Best songs about snow
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The 11 best snow songs

Another day, another three inches of snow? Here’s a playlist of snow songs to get you through the blizzard.


The myth goes that Inuits have 50 words for snow, and the pop canon contains many, many songs about it, too. It’s no wonder – few metereological phenomena can be at once so gorgeous and yet so devastating. On the one hand, songs about snow can conjure of being cozy and warm, snuggled up with a mug of hot cocoa next to a roaring fire as a winter wonderland forms outside. On the other hand, too much snow can also trap you inside, and thus serve as a metaphor for chilly feelings that cannot be thawed. In any case, snow has served as the inspiration for many great songs. Here are 11 that’ll help you appreciate the chilly months – or, if you live in a region without true seasons, experience them vicariously.


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Best snow songs, ranked

1. “A Hazy Shade of Winter” by Simon & Garfunkel

“Time, time, see what’s become of me,” mourn Paul Simon and Art Garfunkel in the opening verse of this 1966 tune. Winter, in this case, acts as an allegory for the loss of youth, and the promise that it signifies. (The song, by the way, was written when Simon was all of 25 years old—dude was freaking out over nothing!) Winter is a time when hope is lost; springtime, with its promise of renewal, is when you might be able to feel a glimmer of happiness again.

Key lyric: “Look around / Leaves are brown / And the sky is a hazy shade of winter”

2. “New York City” by They Might Be Giants

Boy meets girl; boy and girl fall in love in New York City (on the Bowery, no less); boy leaves NYC but travels back to be with the girl he loves. The seasonal imagery is good here, but the New York City references—“We kissed on the subway in the middle of the night”—make it one of our favorite winter and New York songs.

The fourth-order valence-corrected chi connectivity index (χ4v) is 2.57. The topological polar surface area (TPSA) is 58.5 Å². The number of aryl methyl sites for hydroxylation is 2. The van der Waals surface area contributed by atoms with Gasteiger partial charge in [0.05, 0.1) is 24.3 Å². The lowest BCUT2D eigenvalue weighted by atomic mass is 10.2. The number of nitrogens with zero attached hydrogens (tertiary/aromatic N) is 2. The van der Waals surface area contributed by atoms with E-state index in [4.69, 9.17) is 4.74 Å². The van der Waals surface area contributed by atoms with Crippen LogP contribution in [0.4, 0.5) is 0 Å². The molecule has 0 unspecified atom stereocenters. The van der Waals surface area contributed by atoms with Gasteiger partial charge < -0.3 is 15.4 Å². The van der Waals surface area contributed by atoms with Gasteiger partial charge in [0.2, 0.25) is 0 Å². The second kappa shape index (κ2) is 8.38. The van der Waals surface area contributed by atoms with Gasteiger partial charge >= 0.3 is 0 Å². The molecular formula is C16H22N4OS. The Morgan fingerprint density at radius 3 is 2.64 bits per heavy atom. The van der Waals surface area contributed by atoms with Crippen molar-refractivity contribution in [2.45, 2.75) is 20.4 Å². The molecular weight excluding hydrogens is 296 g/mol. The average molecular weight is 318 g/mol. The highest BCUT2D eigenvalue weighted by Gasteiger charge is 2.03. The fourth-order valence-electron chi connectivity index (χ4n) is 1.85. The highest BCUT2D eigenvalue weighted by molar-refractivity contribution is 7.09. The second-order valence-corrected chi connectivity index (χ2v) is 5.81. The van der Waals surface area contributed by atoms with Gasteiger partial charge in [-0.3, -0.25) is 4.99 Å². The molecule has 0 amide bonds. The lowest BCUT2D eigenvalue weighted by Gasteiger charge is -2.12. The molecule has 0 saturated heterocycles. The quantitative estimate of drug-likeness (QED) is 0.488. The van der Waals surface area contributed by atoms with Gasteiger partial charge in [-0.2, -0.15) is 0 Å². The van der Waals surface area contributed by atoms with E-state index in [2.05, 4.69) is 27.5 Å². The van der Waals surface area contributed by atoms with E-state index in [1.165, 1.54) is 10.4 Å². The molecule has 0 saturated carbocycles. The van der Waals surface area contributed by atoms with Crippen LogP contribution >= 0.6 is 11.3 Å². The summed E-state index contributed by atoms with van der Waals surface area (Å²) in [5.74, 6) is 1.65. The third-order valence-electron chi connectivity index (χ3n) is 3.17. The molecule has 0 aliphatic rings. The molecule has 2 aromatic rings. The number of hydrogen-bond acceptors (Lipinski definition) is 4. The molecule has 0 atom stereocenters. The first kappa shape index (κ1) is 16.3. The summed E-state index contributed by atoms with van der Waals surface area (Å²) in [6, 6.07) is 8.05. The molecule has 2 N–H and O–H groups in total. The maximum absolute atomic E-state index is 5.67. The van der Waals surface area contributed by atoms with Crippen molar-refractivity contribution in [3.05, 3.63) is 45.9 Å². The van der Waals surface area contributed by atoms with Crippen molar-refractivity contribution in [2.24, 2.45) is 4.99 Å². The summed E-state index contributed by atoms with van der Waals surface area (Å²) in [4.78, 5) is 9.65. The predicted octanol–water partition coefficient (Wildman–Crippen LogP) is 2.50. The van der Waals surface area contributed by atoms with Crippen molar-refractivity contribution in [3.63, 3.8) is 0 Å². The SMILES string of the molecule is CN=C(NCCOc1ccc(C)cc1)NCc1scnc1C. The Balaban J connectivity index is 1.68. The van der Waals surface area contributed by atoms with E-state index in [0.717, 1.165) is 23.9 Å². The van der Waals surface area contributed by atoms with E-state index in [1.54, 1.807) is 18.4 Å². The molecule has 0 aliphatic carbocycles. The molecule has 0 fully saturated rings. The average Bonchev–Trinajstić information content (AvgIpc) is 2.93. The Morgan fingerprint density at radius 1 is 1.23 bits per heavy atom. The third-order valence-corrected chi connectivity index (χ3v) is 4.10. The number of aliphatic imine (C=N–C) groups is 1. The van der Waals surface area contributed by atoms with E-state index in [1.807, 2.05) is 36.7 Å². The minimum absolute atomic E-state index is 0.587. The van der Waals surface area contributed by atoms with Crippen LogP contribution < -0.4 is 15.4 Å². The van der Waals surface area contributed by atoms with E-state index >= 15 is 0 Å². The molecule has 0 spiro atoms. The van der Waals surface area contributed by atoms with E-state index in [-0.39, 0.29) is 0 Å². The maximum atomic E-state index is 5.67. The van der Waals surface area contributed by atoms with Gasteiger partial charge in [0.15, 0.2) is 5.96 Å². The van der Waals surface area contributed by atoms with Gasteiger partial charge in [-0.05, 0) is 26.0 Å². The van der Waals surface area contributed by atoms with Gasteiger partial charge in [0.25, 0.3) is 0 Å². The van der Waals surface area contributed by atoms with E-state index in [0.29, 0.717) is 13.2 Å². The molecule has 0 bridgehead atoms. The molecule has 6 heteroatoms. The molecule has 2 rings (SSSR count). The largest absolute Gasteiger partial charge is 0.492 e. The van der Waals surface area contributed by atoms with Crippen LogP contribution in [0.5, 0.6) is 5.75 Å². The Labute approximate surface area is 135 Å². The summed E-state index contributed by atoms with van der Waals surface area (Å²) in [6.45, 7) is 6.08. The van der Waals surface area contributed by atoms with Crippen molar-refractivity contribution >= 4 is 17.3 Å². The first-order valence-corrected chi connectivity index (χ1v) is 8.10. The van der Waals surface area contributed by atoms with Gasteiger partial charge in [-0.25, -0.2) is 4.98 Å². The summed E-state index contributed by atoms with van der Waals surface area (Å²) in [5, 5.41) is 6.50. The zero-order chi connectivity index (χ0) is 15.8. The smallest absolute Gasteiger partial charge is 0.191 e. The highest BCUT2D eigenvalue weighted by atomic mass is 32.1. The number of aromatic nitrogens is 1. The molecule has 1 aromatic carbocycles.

Key lyric: “You said, ‘It’s snowing / It’s snowing / God, I hate this weather!’ / Now I walk through blizzards just to get us back together”


3. “The Ice of Boston” by the Dismemberment Plan

​Winter sucks—but being all alone in a city you don’t know very well on New Year’s Eve? That really sucks. Love lost seems to be a popular theme for wintry tunes, and this song from the Washington, D.C., indie-rockers sums up those feelings of rejection and loneliness (and how winter makes them a thousand times worse) pretty perfectly.

Key lyric: “Hey! / The ice of Boston is muddy and reflects no light / At day or night / And I slip on it every time”

4. “While I Shovel the Snow” by the Walkmen

Here’s the thing about snow in New York City: It turns disgusting and slushy within a day of a storm blowing through. But for those first few hours—when the snow is falling and has just settled, gently, onto the ground? You won’t find a more beautiful sight, we reckon. The Walkmen capture this perfectly in the video for this track, off 2010’s Lisbon; the band wanders around Brooklyn Bridge Park during one of those pretty NYC snowstorms. The song itself even evokes a wintry feeling, with little more than a spare guitar riff carrying it along.

Key lyric: “There’s no life like the snow life”


5. “Fifteen Feet of Pure White Snow” by Nick Cave and the Bad Seeds